The authors considered the idea that the chemicals acted as aggregation pheromones, since males and females produce similar chemicals and TSSBs are often seen in groups (often flagrante delicto) or possibly as alarm pheromones (since the odor of the researchers’ stinky fingers caused TSSB stampedes on flowers.  The bug’s aposematic (warning) coloration tells us that something is going on.


Anyway, one sunny morning at the end of May, as she was hanging wash on the line, the BugLady spied these stink bugs in the tall grass nearby (imagine – after almost 40 years at this place, she is still finding new bugs!).  They turned out to be TWICE-STABBED/TWO-SPOTTED STINK BUGS, named for the two red spots on their scutellum, the triangular patch on the thorax between the wings, and also known regionally as Wee Harlequin bugs.  They were formerly, and more intuitively, known as Cosmopepla bimaculata but were renamed Cosmopepla lintneriana in 1909 to honor Joseph Lintner, an agricultural entomologist who held the position of New York State Entomologist from 1881 to 1898.  There’s another stinkbug, Perillus bioculatus, that shares the common name Two-spotted stink bug, and there’s a Twice-stabbed lady beetle, too.


TSSBs can be found across much of North America and south into Mexico; they feed on a bunch of different plants including the seeds of mints (especially hedge nettle, Stachys palustris), some composites, asparagus, and oats.  They’re about a quarter of an inch long.  They’re pretty hardy, overwintering as adults (sometimes as late-stage nymphs), and hiking around soon after the snow melts in spring.

Eggs are laid on the undersides of leaves, about 12 hours after copulation (they remain joined for about 24 hours).  Sometimes a female will retain fertilized eggs in her body for another 24 hours or longer, and these eggs inevitably hatch more quickly.  Nymphs release themselves from their eggs using a tough, triangular “egg buster” on their heads.  For a shot of a nymph and a close up of an adult, see http://bugguide.net/node/view/359885/bgimage and http://bugguide.net/node/view/1163942/bgimage.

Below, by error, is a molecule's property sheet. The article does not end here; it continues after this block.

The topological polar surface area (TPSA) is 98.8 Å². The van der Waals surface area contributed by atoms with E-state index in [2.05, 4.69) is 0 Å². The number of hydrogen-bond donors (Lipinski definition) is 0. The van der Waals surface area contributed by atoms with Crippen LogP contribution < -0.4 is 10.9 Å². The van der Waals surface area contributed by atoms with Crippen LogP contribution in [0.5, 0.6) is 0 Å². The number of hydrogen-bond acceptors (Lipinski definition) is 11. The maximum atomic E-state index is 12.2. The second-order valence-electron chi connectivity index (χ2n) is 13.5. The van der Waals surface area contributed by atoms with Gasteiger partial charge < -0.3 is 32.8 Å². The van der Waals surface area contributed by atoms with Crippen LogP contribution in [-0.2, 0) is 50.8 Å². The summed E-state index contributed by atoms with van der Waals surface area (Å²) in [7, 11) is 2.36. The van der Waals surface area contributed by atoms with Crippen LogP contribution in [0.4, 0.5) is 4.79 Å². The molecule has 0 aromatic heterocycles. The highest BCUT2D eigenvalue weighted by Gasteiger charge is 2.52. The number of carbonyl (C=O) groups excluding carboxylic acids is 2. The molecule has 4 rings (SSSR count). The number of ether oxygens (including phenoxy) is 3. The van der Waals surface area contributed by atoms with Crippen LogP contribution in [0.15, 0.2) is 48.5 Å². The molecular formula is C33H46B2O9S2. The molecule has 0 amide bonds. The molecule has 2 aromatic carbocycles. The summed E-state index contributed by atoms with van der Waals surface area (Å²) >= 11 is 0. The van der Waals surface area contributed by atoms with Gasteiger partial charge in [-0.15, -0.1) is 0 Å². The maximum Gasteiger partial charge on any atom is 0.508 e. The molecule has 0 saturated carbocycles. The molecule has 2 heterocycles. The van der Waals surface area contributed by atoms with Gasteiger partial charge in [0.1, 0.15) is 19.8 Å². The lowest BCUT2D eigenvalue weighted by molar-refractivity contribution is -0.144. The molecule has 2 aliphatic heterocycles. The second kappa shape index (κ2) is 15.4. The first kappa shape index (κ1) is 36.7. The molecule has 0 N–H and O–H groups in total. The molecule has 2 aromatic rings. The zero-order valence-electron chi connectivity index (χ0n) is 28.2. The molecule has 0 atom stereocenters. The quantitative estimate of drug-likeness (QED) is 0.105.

The second stinkbug du jour is PODISUS PLACIDUS (probably).  Members of the genus Podisus are sometimes called the Spined soldier bugs (there’s a spine on each side of an adult’s thorax), and they are found in forests and fields across the northern two-thirds of the US and into Canada.  The adults are medium-brown, pitted and speckled, and are in the three-eighths-of-an-inch range http://bugguide.net/node/view/548271/bgimage.

These are meat-eaters http://bugguide.net/node/view/548270/bgimage.  Some Podisus species are marketed and exported for pest control, and cannibalism is not unknown among the nymphs.

Other members of the genus feed on cabbage worms, corn borers, corn earworms, gypsy moth caterpillars, webworms, and Colorado potato beetles, among other notorious species.  The saliva of one species was studied and found to have contain chemicals that both paralyzed and killed its prey.  Podisus placidus searches for sawfly larvae and Lepidoptera caterpillars, especially Eastern tent caterpillars (and will enter their tents to nab them), and forest tent caterpillars (which, despite their name, don’t spin tents).  For a shot of a Podisus nymph that is truly out on a limb, see http://bugguide.net/node/view/43333/bgimage.

Kate Redmond, The BugLady